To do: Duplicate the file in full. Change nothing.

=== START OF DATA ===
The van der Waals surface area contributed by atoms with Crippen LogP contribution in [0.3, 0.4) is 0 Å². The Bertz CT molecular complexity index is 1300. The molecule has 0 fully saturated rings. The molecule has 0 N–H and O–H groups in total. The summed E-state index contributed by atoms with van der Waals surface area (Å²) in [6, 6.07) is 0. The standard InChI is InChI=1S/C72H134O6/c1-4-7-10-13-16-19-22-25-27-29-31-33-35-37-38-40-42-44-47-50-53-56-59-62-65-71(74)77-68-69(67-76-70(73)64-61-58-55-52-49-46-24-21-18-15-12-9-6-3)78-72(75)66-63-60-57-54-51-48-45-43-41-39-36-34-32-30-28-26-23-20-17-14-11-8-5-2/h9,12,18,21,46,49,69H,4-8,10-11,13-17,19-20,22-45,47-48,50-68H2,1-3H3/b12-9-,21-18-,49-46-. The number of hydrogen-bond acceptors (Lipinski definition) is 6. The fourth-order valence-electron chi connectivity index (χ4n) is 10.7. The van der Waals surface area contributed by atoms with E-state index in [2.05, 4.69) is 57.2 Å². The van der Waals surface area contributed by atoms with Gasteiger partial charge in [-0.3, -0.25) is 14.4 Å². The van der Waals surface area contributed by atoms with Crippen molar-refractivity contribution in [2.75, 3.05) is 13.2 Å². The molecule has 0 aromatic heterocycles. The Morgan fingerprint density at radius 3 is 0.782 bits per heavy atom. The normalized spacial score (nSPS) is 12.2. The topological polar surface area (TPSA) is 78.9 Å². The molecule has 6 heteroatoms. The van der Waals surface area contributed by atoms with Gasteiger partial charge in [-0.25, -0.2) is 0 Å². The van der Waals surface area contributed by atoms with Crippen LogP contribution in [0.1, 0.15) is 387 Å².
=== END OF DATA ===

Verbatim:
The van der Waals surface area contributed by atoms with Crippen LogP contribution in [0.3, 0.4) is 0 Å². The Bertz CT molecular complexity index is 1300. The molecule has 0 fully saturated rings. The molecule has 0 N–H and O–H groups in total. The summed E-state index contributed by atoms with van der Waals surface area (Å²) in [6, 6.07) is 0. The standard InChI is InChI=1S/C72H134O6/c1-4-7-10-13-16-19-22-25-27-29-31-33-35-37-38-40-42-44-47-50-53-56-59-62-65-71(74)77-68-69(67-76-70(73)64-61-58-55-52-49-46-24-21-18-15-12-9-6-3)78-72(75)66-63-60-57-54-51-48-45-43-41-39-36-34-32-30-28-26-23-20-17-14-11-8-5-2/h9,12,18,21,46,49,69H,4-8,10-11,13-17,19-20,22-45,47-48,50-68H2,1-3H3/b12-9-,21-18-,49-46-. The number of hydrogen-bond acceptors (Lipinski definition) is 6. The fourth-order valence-electron chi connectivity index (χ4n) is 10.7. The van der Waals surface area contributed by atoms with E-state index in [2.05, 4.69) is 57.2 Å². The van der Waals surface area contributed by atoms with Gasteiger partial charge in [-0.3, -0.25) is 14.4 Å². The van der Waals surface area contributed by atoms with Crippen molar-refractivity contribution in [2.75, 3.05) is 13.2 Å². The molecule has 0 aromatic heterocycles. The Morgan fingerprint density at radius 3 is 0.782 bits per heavy atom. The normalized spacial score (nSPS) is 12.2. The topological polar surface area (TPSA) is 78.9 Å². The molecule has 6 heteroatoms. The van der Waals surface area contributed by atoms with Gasteiger partial charge in [-0.25, -0.2) is 0 Å². The van der Waals surface area contributed by atoms with Crippen LogP contribution in [0.1, 0.15) is 387 Å².